The Demise of the Expert

These days, I find myself turning off the news while thinking the same question. When did we stop valuing knowledge and expertise? When did impressive academic credentials become a political liability? When did the medical advice of celebrities like Jenny McCarthy and Ricki Lake become more trusted than those of government safety panels, scientists, and physicians? When did running a small business or being a soccer mom qualify a person to hold the office of president and make economic and foreign policy decisions?

As Rick Perry, the Republican front-runner for president recently told us, “You don’t have to have a PhD in economics from Harvard to really understand how to get America back working again.” Really? Why not? It certainly seems to me that some formal training would help. And yet many in Congress pooh-poohed economists’ warnings about the importance of raising the debt ceiling and have insisted on decreasing regulations despite the evidence that this won’t help to improve our economy (and will further harm our environment.) Meanwhile, man-made climate change is already affecting our planet. Natural disasters such as droughts and hurricanes are on the rise, just as scientists predicted. But we were slow to accept their warnings and have been slow to enact any meaningful policies to stem the course of this calamity.

The devaluation of expertise is puzzling enough, but perhaps more puzzling still is the timing. Never before in human history have we witnessed the fruits of expertise as we do today. Thanks to scientists and engineers, we rely on cell phones that wirelessly connect us to the very person we want to talk to at the moment we want to talk. In turn, these cell phones operate through satellites that nameless experts have set spinning in precise orbits around Earth. We keep in touch with friends, do our banking and bill-paying, and make major purchases using software written in codes we don’t understand and transmitted over a network whose very essence we struggle to comprehend. (I mean, what exactly is the Internet?) Meanwhile, physicians use lasers to excise tumors and correct poor vision. They replace damaged livers and hearts. They fit amputees with hi-tech artificial limbs, some with feet that flex and hands that grasp.

Obviously none of this would have been possible without experts. You need more than high school math and a casual grasp of physics or anatomy to develop these complex systems, tools, and techniques. So why on Earth would we discount experts now, when we have more proof than ever of their worth?

My only guess is education. Our national public education system is in shambles. American children rank 25th globally in math and 21st in science. At least two-thirds of American students cannot read at grade level. But there is something our student score high on. As the documentary Waiting for Superman highlighted, American students rank number one in confidence. This may stem from the can-do culture of the United States or from the success our nation has enjoyed over the last 65 years. But it makes for a dangerous combination. We are churning out students with inadequate knowledge and skills, but who believe they can intuit and accomplish anything. And if you believe that, then why not believe you know better than the experts?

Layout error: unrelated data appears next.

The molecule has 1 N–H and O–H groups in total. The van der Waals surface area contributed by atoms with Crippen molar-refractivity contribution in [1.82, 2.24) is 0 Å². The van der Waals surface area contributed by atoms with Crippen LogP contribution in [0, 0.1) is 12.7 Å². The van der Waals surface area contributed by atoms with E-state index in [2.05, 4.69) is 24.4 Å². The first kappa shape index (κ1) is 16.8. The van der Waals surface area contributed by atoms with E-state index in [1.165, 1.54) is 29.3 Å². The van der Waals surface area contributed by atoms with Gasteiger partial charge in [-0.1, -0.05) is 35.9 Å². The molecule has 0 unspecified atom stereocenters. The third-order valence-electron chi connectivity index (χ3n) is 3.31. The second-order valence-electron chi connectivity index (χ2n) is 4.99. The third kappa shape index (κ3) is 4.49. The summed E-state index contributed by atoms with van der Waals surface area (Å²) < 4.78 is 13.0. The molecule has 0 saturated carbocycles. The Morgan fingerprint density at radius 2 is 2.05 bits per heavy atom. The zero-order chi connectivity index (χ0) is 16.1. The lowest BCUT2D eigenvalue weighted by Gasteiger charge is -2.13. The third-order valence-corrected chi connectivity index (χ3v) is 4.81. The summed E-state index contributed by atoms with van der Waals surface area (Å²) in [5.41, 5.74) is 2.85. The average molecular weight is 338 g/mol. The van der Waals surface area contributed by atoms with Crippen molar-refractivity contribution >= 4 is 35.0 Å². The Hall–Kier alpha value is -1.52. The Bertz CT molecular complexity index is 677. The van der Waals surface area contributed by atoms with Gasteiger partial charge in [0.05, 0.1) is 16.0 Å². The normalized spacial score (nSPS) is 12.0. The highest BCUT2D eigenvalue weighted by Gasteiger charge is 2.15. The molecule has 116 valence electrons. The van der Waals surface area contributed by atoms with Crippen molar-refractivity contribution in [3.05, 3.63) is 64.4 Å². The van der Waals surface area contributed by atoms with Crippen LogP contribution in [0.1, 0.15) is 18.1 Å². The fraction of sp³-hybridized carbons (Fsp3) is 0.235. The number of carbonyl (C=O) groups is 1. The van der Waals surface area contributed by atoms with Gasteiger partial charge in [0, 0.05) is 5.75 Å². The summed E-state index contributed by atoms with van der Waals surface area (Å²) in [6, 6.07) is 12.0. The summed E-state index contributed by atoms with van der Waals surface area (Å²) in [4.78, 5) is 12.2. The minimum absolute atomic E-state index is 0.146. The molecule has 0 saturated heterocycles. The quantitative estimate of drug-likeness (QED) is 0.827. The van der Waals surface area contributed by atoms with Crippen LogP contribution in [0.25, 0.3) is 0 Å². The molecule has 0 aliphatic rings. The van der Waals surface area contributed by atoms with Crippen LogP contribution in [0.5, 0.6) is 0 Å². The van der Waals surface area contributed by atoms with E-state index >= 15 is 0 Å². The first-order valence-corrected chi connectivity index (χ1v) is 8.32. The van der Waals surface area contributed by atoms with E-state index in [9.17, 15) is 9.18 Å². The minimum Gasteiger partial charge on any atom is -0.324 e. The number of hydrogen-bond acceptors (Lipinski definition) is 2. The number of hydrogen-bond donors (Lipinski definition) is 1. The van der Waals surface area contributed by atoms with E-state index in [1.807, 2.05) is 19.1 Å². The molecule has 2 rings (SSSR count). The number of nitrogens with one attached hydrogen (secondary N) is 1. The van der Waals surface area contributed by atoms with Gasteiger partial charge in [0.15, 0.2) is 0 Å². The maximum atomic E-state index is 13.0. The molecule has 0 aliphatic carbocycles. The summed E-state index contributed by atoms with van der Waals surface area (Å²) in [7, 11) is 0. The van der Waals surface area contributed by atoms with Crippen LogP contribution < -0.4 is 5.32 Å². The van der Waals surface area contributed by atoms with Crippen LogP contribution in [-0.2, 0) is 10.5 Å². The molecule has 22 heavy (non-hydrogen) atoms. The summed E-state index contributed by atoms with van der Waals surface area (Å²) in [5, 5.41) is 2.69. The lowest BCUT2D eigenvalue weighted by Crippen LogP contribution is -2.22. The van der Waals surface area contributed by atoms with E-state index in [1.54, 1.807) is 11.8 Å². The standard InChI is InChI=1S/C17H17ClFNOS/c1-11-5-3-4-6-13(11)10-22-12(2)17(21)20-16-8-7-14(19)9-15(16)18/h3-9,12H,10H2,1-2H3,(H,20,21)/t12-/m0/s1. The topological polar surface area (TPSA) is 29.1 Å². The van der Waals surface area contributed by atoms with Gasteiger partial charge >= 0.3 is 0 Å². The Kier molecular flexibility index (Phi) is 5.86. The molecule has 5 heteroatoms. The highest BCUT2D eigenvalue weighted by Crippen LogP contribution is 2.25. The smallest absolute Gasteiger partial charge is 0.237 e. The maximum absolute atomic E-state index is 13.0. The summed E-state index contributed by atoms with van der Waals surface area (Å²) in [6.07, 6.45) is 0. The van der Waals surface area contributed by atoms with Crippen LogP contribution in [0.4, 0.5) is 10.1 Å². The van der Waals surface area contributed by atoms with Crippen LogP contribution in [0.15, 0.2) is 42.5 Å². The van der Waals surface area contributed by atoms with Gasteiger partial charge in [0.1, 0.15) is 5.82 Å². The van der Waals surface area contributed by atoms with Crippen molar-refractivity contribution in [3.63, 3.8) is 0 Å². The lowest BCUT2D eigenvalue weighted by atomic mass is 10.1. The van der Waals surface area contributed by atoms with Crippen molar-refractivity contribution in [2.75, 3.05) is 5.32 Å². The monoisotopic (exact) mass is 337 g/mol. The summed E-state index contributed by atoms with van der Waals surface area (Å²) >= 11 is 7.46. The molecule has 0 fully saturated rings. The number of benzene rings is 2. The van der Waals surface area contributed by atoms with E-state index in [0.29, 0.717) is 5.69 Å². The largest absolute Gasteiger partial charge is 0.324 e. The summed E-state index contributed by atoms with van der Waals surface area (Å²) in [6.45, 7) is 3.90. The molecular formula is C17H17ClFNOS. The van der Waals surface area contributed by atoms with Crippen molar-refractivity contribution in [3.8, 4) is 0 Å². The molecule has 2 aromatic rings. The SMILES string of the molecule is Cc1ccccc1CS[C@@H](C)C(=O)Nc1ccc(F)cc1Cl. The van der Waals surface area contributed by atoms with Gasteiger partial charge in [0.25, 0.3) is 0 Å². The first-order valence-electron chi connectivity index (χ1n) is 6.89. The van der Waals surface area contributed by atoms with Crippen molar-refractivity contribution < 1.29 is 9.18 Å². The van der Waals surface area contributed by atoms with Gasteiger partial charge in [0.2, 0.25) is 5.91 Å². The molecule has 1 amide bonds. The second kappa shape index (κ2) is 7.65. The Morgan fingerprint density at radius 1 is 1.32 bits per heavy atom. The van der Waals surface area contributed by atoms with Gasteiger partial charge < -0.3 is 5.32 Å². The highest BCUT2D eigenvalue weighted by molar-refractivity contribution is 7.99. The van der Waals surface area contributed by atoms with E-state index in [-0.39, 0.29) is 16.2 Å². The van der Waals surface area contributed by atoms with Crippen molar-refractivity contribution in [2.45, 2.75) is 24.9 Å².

I think the only remedy for this situation is better education, but not for the reasons you might think. In my opinion, the more a person learns about any given academic subject, the more realistic and targeted his or her self-confidence becomes.

The analogy that comes to mind is of a blind man trying to climb a tree. When he’s still at the base of the tree, all he can feel is the trunk. From there, he has little sense of the size or shape of the rest of the tree.  But suppose he climbs up on a limb and then out to even smaller branches. He still won’t know the shape of the rest of the tree, but from his perch on one branch, he can feel the extensive foliage. He’ll know that the tree must be large and he can presume that the other branches are equally long and intricate. He can appreciate how very much there must be of the tree that’s beyond his reach.

I think the same principle applies to knowledge. The more we know, the more we can appreciate how much else there is out there to know – things about which we haven’t got a clue. As we climb out on our tiny branches, acquiring knowledge, we also gain an awareness of our profound ignorance. Unfortunately, many of America’s children (and by now, adults too) aren’t climbing the tree at all; they’re still lounging at the base, enjoying a picnic in the shade.

Should it surprise us, then, to learn that they don’t see the value in expertise? That they can support political candidates who disparage the advice of specialists and depict academic achievement as a form of elitism? Why shouldn’t they trust the advice of a neighbor, a talk show host, or an actor over the warnings of the ‘educated elite’?

No single person can know everything there is to know in today’s world, so the sum of human knowledge must be dispersed among millions of specialized experts. Human progress relies on these people, dangling from their obscure little branches, to help guide our technology, our public policy, our research and governance. Our world has no shortage of experts. Now if only people would start listening to them.

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